Despite all his success, “The Rifleman” producer Arthur Gardner never forgot his family back home. He even paid tribute to them by putting tidbits only they would recognize in his productions.
Known for work on the classic western, Gardner was born in Marinette, Wisconsin, in 1910. He was close with his extended family, who lived nearby during his childhood, including his maternal grandparents Dr. and Mrs. Merar.
After high school, Gardner headed west for California, hoping to become an actor. To start, he mainly booked minor, uncredited roles. As he continued to work, World War II began, and he joined the First Motion Picture Unit, making training films for the Army Air Forces.
Following the war, he and his fellow unit members Jules Levy and Arnold Laven decided to become film producers. Thus, in 1915, Levy-Gardner-Laven Productions was born.
In the beginning, they produced noir and science fiction films before hitting it big with their first TV venture: “The Rifleman.” During production, Gardner made sure to give a shoutout to his family.
One example seen in his projects is the use of the name “Merar,” taken from his grandparents and many of his cousins. In “The Rifleman,” viewers see the “Merar Ranch” numerous times. In the episode, “The Score is Even,” Lucas sends Mark to the Merar Ranch for help, and Abe Merar helps Lucas in the end.
Additionally, Tom Merar, another character in “The Rifleman,” appears in the episode “First Wages,” and the Merar Ranch is mentioned again in “Ordeal.”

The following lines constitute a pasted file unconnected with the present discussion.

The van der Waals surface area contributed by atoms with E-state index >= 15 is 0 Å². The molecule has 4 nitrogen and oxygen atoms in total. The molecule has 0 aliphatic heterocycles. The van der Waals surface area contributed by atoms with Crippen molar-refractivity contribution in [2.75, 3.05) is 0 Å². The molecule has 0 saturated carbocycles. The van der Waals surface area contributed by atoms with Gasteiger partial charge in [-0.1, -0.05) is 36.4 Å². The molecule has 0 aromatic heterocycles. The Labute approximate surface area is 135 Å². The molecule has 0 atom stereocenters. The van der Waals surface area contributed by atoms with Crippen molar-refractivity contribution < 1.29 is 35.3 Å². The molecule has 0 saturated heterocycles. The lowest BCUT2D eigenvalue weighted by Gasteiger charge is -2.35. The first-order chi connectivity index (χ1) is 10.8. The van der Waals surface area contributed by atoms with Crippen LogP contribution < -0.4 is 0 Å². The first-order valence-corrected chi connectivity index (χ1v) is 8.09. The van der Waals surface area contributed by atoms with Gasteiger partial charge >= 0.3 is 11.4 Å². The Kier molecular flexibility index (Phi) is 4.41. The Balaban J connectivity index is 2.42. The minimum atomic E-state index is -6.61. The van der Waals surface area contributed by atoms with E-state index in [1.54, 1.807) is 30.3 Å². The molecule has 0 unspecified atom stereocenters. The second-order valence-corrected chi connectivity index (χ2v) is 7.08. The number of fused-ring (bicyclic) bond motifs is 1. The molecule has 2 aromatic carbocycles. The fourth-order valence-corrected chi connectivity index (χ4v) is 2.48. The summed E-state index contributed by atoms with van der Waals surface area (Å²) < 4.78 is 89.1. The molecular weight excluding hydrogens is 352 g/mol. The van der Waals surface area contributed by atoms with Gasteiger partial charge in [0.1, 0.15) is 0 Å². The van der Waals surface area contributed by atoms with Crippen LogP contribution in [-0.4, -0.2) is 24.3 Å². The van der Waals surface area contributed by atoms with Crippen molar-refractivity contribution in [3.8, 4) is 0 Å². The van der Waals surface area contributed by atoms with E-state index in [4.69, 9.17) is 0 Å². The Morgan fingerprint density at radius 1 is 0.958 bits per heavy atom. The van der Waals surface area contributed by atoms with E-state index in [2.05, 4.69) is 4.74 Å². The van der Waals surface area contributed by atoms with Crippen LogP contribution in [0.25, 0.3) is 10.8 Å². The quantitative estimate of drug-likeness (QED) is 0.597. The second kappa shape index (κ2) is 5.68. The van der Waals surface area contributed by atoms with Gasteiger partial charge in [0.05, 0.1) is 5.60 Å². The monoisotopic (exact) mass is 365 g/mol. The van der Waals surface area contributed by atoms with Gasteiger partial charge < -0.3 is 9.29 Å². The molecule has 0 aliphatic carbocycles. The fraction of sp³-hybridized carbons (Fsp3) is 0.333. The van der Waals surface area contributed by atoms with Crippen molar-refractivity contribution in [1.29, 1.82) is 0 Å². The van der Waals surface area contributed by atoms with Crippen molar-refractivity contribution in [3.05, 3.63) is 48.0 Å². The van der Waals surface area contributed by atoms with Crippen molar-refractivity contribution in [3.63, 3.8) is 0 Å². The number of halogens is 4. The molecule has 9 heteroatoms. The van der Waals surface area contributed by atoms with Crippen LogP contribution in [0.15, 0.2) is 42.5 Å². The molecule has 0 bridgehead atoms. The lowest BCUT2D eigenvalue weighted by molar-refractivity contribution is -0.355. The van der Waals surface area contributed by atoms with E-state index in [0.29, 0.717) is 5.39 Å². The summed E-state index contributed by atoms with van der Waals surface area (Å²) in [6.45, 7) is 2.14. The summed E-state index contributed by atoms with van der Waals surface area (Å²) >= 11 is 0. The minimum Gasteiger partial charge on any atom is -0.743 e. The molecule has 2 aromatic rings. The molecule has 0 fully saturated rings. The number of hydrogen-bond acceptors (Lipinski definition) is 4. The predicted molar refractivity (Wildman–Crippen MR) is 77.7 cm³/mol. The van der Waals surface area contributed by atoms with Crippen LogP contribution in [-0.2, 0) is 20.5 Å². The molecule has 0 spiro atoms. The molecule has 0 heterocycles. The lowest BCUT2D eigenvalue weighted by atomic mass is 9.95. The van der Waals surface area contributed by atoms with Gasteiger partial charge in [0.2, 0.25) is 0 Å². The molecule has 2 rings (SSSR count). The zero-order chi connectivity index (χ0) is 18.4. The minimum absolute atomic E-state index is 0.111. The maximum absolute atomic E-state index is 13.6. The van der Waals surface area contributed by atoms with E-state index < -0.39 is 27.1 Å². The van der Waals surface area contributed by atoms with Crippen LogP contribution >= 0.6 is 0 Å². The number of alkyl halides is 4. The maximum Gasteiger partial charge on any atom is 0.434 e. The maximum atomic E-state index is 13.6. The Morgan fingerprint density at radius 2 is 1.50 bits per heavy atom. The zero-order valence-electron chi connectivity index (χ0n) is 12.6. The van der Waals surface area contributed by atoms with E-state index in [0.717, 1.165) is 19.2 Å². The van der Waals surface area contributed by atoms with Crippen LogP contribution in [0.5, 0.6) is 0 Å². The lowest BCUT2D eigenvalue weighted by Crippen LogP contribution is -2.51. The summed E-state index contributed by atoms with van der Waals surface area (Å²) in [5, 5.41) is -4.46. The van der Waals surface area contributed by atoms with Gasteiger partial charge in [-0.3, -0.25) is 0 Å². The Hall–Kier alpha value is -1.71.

The Personal Tributes You May Have Missed In ‘The Rifleman’
However, the most notable use of the name “Merar” in the western is in season four’s episode, “The Debt.”
The episode sees Micah moving a dangerous prisoner named Renolds. Lucas and Mark meet them, and Mark realizes that the prisoner is the man who saved his life years ago.
As a result, Mark lets the prisoner escape. Upset, Lucas brings him to the Merar Ranch while he and Micah go after the escapee. In addition, Gardner also incorporated the name “Merar” into his later series, “The Big Valley.”
He paid homage to his late grandfather with the character Dr. Merar, who appeared in several episodes.
On the show, the doctor’s wife was played by fellow producer Arnold Laven’s wife, Wallace Earl Laven. She was often credited as Amanda Harley.
However, the doctor wasn’t limited to just TV. In the 1974 John Wayne film, McQ, also backed by Levy-Gardner-Laven production, Wayne at one point yells, “Get Doc Merar over there!” after learning a friend has been shot early on in the movie.
While a casual viewer might miss these little details, it’s intriguing to know the sentimental reason why the name “Merar” showed up at different times.